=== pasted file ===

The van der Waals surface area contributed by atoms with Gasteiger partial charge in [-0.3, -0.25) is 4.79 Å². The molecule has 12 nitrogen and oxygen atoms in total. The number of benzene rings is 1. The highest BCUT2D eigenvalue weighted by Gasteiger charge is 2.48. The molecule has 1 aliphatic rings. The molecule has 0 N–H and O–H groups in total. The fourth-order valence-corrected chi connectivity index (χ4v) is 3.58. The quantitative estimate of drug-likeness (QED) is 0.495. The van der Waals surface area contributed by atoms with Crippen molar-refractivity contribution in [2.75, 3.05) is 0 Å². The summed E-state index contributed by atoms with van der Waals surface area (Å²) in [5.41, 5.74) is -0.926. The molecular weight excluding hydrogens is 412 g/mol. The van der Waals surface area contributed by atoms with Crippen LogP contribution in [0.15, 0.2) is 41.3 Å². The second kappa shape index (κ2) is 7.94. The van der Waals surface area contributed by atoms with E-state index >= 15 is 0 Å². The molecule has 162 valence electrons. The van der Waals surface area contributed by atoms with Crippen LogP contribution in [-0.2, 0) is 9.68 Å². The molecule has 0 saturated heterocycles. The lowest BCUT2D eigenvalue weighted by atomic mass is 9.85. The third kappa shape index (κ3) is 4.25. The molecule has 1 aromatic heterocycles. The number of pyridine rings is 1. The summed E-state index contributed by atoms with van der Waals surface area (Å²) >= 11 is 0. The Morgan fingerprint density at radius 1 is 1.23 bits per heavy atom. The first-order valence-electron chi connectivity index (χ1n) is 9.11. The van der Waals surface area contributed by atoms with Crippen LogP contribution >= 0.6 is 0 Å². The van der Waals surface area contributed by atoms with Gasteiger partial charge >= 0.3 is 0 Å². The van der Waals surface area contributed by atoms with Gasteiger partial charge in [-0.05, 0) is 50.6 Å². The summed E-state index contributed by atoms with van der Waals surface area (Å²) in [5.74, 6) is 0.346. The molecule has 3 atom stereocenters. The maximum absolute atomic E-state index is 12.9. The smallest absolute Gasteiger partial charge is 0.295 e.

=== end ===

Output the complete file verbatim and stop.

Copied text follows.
The van der Waals surface area contributed by atoms with Gasteiger partial charge in [-0.3, -0.25) is 4.79 Å². The molecule has 12 nitrogen and oxygen atoms in total. The number of benzene rings is 1. The highest BCUT2D eigenvalue weighted by Gasteiger charge is 2.48. The molecule has 1 aliphatic rings. The molecule has 0 N–H and O–H groups in total. The fourth-order valence-corrected chi connectivity index (χ4v) is 3.58. The quantitative estimate of drug-likeness (QED) is 0.495. The van der Waals surface area contributed by atoms with Crippen molar-refractivity contribution in [2.75, 3.05) is 0 Å². The summed E-state index contributed by atoms with van der Waals surface area (Å²) in [5.41, 5.74) is -0.926. The molecular weight excluding hydrogens is 412 g/mol. The van der Waals surface area contributed by atoms with Crippen LogP contribution in [0.15, 0.2) is 41.3 Å². The second kappa shape index (κ2) is 7.94. The van der Waals surface area contributed by atoms with E-state index >= 15 is 0 Å². The molecule has 162 valence electrons. The van der Waals surface area contributed by atoms with Crippen LogP contribution in [-0.2, 0) is 9.68 Å². The molecule has 0 saturated heterocycles. The lowest BCUT2D eigenvalue weighted by atomic mass is 9.85. The third kappa shape index (κ3) is 4.25. The molecule has 1 aromatic heterocycles. The number of pyridine rings is 1. The summed E-state index contributed by atoms with van der Waals surface area (Å²) >= 11 is 0. The Morgan fingerprint density at radius 1 is 1.23 bits per heavy atom. The first-order valence-electron chi connectivity index (χ1n) is 9.11. The van der Waals surface area contributed by atoms with Crippen LogP contribution >= 0.6 is 0 Å². The van der Waals surface area contributed by atoms with Gasteiger partial charge >= 0.3 is 0 Å². The van der Waals surface area contributed by atoms with Gasteiger partial charge in [-0.05, 0) is 50.6 Å². The summed E-state index contributed by atoms with van der Waals surface area (Å²) in [5.74, 6) is 0.346. The molecule has 3 atom stereocenters. The maximum absolute atomic E-state index is 12.9. The smallest absolute Gasteiger partial charge is 0.295 e.